1022 Taraxacum officinaleCommon Names: dandelion, blowballs, pissabed Family: Asteraceae (aster/daisy Family)
The common dandelion is known to most as a lawn weed, belligerently blooming on manicured lawns throughout the growing season. A single flowerhead consisting only of ray flowers sits atop an unbranched, leafless stem that may be anywhere from 2 in (5 cm) to 18 in (45 cm) high. The yellow flowerheads are nearly 2 in (5 cm) across. The stem is hollow and its juice is milky and bitter to the taste. The only leaves are basal, 2-15 in (5-38 cm) long and usually (but not always) irregularly and deeply lobed; apparently they reminded someone of the teeth of a lion. The fruits are tiny one-seeded brown achenes bearing long white silky feathery bristles. When ripe, the fluffy mass of fruits sets sail on the wind like a downy white puffball. Hold one by the stem and blow on it to separate the individual parachutes and send the seeds to your neighbor's lawn. As anyone who has tried to pull them up knows, dandelion is a perennial with a long taproot.
Botanists have named hundred of species of Taraxacum, most from Europe, and most difficult to distinguish. Red-seeded dandelion T. erythrospermum is another common cosmopolitan lawn weed; it has slightly smaller flowerheads and the achenes are red. There are several other little weedy yellow flowers that are similar to common dandelion. Dwarf dandelion (Krigia virginica) is much smaller, less than 1 ft (30 cm) tall with a small flowerhead only a half inch (1.25 cm) across. Potato dandelion (K. dandelion) is larger and has a 1" (2.5 cm) tuber just beneath the soil surface. Two-flowered cynthia (K. biflora) has orange-yellow flowerheads on a forking stem. Cat's ear (Hypochoeris radiata) has very hairy leaves and a yellow flowerhead about an inch (2.5 cm) across.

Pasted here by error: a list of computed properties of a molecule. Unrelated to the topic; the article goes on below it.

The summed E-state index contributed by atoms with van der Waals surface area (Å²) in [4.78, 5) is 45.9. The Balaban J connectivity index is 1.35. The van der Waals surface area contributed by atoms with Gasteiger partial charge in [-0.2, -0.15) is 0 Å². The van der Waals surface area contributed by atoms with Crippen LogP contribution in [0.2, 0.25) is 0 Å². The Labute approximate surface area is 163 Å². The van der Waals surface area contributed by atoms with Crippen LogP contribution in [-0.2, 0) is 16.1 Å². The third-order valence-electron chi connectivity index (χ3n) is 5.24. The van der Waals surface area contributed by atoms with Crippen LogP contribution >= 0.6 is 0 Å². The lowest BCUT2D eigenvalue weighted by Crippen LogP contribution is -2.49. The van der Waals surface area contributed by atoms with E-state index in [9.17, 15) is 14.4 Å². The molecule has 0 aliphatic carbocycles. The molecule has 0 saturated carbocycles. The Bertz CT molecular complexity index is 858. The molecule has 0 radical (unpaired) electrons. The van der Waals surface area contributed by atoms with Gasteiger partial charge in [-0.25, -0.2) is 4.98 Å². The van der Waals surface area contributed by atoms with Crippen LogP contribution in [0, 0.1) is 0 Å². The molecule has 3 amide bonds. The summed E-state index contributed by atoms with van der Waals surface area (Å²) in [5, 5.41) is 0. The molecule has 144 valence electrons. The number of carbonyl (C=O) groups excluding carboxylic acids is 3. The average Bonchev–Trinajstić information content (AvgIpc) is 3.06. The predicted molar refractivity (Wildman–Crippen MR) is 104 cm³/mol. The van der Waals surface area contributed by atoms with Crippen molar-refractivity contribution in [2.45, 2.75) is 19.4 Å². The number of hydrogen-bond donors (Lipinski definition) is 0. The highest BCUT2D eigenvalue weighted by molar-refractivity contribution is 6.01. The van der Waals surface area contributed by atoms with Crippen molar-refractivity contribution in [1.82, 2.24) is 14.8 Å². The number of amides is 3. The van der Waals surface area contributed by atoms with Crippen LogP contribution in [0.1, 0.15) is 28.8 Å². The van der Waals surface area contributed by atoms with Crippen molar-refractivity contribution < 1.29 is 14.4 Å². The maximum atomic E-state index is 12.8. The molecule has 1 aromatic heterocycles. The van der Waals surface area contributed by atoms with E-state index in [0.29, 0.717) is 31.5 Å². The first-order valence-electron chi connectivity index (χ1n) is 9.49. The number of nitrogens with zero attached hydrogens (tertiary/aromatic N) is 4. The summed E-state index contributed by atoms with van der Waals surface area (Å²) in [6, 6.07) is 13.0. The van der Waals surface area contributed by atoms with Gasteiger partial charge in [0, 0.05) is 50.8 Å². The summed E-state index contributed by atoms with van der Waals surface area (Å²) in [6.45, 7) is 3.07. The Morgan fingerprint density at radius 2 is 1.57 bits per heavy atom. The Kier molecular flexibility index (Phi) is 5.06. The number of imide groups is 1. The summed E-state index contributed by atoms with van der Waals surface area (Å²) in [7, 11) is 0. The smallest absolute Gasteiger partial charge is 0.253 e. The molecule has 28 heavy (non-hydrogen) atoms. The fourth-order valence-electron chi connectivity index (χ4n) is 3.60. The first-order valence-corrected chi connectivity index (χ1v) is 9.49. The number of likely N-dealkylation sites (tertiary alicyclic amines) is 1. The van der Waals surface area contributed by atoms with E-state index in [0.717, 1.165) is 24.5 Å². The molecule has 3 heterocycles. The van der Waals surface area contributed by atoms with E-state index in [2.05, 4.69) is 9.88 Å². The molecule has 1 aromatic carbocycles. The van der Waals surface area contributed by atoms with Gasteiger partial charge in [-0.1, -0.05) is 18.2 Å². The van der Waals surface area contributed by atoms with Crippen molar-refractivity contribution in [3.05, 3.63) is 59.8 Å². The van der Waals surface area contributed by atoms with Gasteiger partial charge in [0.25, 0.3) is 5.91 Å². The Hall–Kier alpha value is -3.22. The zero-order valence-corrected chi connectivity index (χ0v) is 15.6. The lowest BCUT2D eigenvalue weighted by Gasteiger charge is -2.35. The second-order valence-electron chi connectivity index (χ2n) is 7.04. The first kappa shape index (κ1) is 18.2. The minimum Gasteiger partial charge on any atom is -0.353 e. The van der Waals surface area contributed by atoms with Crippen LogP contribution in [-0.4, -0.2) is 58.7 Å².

The common dandelion (Taraxacum officinale) is a common weed in lawns, fields and roadsides throughout the world's temperate regions. In fact, it is one of the most widespread wild plants in the world. In North America it occurs commonly almost everywhere except the southeast, where it is rare. Common dandelion originated in Europe, and got to the New World about the same time as the first European settlers.
CultureGo ahead, TRY to kill off this one! Light: Dandelion grows best in full sun, but also grows in part shade. Moisture: Dandelions love well maintained lawns. Hardiness: USDA Zones 3 - 9. Propagation: The seeds spread themselves. Cultivated dandelions are usually planted in early spring and grown as annuals, not allowed to go to seed, lest they become weedy pests.
Dandelion greens, gathered in the spring when young and tender, are delicious raw in salads or pot-boiled or steamed like spinach. They are very nutritious, being high in vitamins C, D and A, and in potassium, calcium and iron. Older leaves are too bitter unless boiled in a change or two of water. However, there are improved dandelion cultivars available, with larger and more tender leaves developed for spring and autumn greens. These are not as bitter as the wild plants and can be eaten when large and mature. They are often blanched to reduce bitterness by heaping mulch or soil over them, as you would asparagus. One of the most popular ways to prepare fresh dandelion leaves is to wilt them by dousing with hot vinegar and sugar, spiced up with bacon bits. The Europeans hold the roots in dark cellars for forcing blanched shoots, like Belgian endive. The roots and flowers are also edible. Pull young roots in early spring, peel and cook as you would potatoes. Dried roots are roasted and ground to make a coffee substitute. Cramaillotte is a yellow-orange jelly made from dandelion flowers with sugar and citrus. Fry the baby unopened flower buds in butter - they taste like mushrooms. Extracts of the milky juice make a powerful diuretic that reduces high blood pressure. Modern research has shown the roots to have a detoxifying effect in the liver and kidneys. A synthetic rubber is made from the milky latex of the roots.
The genus for common dandelion was formerly Leontodon, which means lion tooth. In parts of France, dandelion is called "pissenlit", and in England, "pissabed", in reference to its diuretic properties. You gotta love the colorful language of those Europeans!
Steve Christman 4/23/06